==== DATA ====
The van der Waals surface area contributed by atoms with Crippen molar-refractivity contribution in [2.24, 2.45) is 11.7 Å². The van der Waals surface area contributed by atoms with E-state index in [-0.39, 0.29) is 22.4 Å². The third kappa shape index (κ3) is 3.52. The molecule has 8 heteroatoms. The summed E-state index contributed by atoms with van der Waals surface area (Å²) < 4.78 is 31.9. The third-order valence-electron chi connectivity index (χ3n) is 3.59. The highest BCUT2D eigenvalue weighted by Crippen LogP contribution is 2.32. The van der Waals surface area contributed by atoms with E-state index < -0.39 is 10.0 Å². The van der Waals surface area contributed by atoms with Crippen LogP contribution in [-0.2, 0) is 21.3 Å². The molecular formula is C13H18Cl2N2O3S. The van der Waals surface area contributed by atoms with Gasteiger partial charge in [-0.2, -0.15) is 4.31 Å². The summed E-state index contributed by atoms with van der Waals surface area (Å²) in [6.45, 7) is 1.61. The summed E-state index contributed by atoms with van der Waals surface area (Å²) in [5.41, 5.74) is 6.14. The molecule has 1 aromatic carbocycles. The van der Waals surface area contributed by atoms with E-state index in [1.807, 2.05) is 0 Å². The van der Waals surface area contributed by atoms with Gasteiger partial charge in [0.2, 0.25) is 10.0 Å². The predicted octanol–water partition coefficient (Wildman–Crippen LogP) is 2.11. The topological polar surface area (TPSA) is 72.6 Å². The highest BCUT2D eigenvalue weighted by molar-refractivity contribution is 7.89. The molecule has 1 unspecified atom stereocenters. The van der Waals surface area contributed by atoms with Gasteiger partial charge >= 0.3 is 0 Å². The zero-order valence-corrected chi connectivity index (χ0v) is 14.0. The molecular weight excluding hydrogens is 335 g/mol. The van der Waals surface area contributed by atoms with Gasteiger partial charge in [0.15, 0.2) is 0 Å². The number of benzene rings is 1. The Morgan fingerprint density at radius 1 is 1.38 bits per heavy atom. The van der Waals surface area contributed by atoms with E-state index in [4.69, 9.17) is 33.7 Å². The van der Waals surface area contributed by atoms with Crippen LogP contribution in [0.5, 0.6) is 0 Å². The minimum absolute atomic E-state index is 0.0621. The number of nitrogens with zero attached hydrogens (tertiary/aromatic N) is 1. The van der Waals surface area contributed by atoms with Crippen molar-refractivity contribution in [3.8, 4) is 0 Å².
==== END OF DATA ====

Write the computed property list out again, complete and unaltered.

The van der Waals surface area contributed by atoms with Crippen molar-refractivity contribution in [2.24, 2.45) is 11.7 Å². The van der Waals surface area contributed by atoms with E-state index in [-0.39, 0.29) is 22.4 Å². The third kappa shape index (κ3) is 3.52. The molecule has 8 heteroatoms. The summed E-state index contributed by atoms with van der Waals surface area (Å²) < 4.78 is 31.9. The third-order valence-electron chi connectivity index (χ3n) is 3.59. The highest BCUT2D eigenvalue weighted by Crippen LogP contribution is 2.32. The van der Waals surface area contributed by atoms with E-state index < -0.39 is 10.0 Å². The van der Waals surface area contributed by atoms with Crippen LogP contribution in [-0.2, 0) is 21.3 Å². The molecular formula is C13H18Cl2N2O3S. The van der Waals surface area contributed by atoms with Gasteiger partial charge in [-0.2, -0.15) is 4.31 Å². The summed E-state index contributed by atoms with van der Waals surface area (Å²) in [6.45, 7) is 1.61. The summed E-state index contributed by atoms with van der Waals surface area (Å²) in [5.41, 5.74) is 6.14. The molecule has 1 aromatic carbocycles. The van der Waals surface area contributed by atoms with E-state index in [1.807, 2.05) is 0 Å². The van der Waals surface area contributed by atoms with Gasteiger partial charge in [0.2, 0.25) is 10.0 Å². The predicted octanol–water partition coefficient (Wildman–Crippen LogP) is 2.11. The topological polar surface area (TPSA) is 72.6 Å². The highest BCUT2D eigenvalue weighted by molar-refractivity contribution is 7.89. The molecule has 1 unspecified atom stereocenters. The van der Waals surface area contributed by atoms with Gasteiger partial charge >= 0.3 is 0 Å². The zero-order valence-corrected chi connectivity index (χ0v) is 14.0. The molecular weight excluding hydrogens is 335 g/mol. The van der Waals surface area contributed by atoms with Gasteiger partial charge in [0.15, 0.2) is 0 Å². The number of benzene rings is 1. The Morgan fingerprint density at radius 1 is 1.38 bits per heavy atom. The van der Waals surface area contributed by atoms with E-state index in [4.69, 9.17) is 33.7 Å². The van der Waals surface area contributed by atoms with Crippen LogP contribution in [0.5, 0.6) is 0 Å². The minimum absolute atomic E-state index is 0.0621. The number of nitrogens with zero attached hydrogens (tertiary/aromatic N) is 1. The van der Waals surface area contributed by atoms with Crippen molar-refractivity contribution in [3.8, 4) is 0 Å².